Thursday, December 1, 2011

Maintenance Cost Savings, Not Energy Cost Savings, Pushing Commercial Switch To LEDs

From The Wall Street Journal, "The Math Changes on Bulbs: Modern LEDs, While Expensive, Save Companies on Labor" by Kate Linebaugh:
Bulbs built around light-emitting diodes—semiconductors that produce bright light when zapped with electricity—last 10 times longer than conventional bulbs, meaning fewer ladders blocking frozen-food aisles or unsightly scaffolds towering in hotel lobbies as workers change blown-out bulbs. With energy savings not yet enough in some cases to cover the higher cost of the new bulbs, it's lower maintenance costs that are getting sales across the finish line.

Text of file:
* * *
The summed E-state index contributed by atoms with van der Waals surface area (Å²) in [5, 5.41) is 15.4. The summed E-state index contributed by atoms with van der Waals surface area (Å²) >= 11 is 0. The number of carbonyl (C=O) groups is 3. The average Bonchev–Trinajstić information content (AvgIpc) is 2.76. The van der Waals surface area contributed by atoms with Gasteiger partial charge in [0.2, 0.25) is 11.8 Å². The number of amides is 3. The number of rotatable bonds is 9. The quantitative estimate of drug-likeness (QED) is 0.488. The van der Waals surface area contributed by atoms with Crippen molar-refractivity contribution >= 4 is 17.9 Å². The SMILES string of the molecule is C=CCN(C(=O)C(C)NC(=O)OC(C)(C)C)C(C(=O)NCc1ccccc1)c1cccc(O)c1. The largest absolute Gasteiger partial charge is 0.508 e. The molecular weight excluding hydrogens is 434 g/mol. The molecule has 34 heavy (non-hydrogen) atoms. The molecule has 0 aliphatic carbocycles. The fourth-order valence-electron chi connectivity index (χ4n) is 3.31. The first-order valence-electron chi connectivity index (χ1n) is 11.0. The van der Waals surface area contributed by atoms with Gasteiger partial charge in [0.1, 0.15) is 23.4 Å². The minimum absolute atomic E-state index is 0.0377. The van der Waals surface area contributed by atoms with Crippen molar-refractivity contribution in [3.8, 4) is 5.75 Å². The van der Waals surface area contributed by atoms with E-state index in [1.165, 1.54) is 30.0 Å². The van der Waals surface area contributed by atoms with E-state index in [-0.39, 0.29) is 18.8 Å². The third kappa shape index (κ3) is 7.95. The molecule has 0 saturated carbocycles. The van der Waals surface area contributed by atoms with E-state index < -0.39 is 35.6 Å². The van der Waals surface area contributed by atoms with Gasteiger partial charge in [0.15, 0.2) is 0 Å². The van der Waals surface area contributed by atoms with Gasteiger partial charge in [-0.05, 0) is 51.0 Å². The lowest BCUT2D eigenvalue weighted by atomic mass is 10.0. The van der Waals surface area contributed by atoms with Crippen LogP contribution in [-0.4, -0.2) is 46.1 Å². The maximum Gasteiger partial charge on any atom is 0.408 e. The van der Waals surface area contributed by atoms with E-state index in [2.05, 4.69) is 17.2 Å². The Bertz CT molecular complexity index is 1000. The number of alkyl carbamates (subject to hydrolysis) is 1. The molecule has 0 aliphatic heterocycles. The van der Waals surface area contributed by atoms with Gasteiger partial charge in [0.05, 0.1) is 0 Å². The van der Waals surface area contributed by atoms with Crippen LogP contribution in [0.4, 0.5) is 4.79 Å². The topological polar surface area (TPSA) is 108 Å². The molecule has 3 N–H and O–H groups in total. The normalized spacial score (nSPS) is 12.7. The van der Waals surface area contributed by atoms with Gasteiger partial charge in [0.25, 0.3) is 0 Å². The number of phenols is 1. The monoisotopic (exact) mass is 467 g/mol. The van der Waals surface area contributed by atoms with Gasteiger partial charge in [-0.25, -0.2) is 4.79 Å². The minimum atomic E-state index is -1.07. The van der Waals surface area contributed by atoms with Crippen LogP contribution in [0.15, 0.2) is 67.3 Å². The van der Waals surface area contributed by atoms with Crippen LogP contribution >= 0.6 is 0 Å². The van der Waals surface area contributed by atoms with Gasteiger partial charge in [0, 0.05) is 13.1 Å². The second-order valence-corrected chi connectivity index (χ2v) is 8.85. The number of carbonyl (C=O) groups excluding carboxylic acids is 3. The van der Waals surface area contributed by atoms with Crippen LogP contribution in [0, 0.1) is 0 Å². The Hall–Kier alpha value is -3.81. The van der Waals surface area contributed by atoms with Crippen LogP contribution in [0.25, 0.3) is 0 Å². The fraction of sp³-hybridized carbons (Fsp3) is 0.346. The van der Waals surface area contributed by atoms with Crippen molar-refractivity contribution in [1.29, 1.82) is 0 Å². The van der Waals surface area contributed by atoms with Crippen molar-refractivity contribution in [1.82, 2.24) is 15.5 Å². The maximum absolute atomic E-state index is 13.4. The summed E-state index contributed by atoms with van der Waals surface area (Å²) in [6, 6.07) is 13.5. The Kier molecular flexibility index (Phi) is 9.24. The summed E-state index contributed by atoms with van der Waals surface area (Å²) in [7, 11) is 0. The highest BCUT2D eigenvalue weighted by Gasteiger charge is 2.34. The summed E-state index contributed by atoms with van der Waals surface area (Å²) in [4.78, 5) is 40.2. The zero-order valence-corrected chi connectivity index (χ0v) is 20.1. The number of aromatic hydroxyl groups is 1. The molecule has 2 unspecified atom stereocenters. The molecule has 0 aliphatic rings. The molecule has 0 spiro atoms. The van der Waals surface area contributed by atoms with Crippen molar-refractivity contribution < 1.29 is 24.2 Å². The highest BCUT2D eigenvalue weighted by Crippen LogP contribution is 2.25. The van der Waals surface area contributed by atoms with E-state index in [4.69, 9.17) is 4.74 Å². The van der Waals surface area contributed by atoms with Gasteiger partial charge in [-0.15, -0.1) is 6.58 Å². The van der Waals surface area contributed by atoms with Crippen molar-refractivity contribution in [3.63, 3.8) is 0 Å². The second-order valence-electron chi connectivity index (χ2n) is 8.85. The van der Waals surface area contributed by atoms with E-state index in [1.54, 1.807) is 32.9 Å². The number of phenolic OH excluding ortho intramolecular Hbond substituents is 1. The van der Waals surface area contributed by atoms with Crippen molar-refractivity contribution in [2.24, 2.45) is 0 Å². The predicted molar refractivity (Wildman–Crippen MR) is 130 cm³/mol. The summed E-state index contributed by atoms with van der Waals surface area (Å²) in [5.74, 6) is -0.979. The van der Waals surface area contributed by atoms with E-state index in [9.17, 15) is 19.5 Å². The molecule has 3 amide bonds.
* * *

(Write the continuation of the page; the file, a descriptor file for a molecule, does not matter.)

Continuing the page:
It also means the switch to lower energy use LEDs would most likely have happened without government involvement in mandating energy efficient light bulbs. Of course, the government will still take the credit.

Since 1995, Wal-Mart has increased the number of skylights in its stores to reduce its energy use and need for light bulbs. Wal-Mart did this without any government incentives or mandates to use more skylights.

Improvements in energy use and efficiency is a natural part of the on-going cost savings process in companies and occurs without government incentives or mandates. The profit motive is the natural process to motivate companies to lower costs, including energy use.


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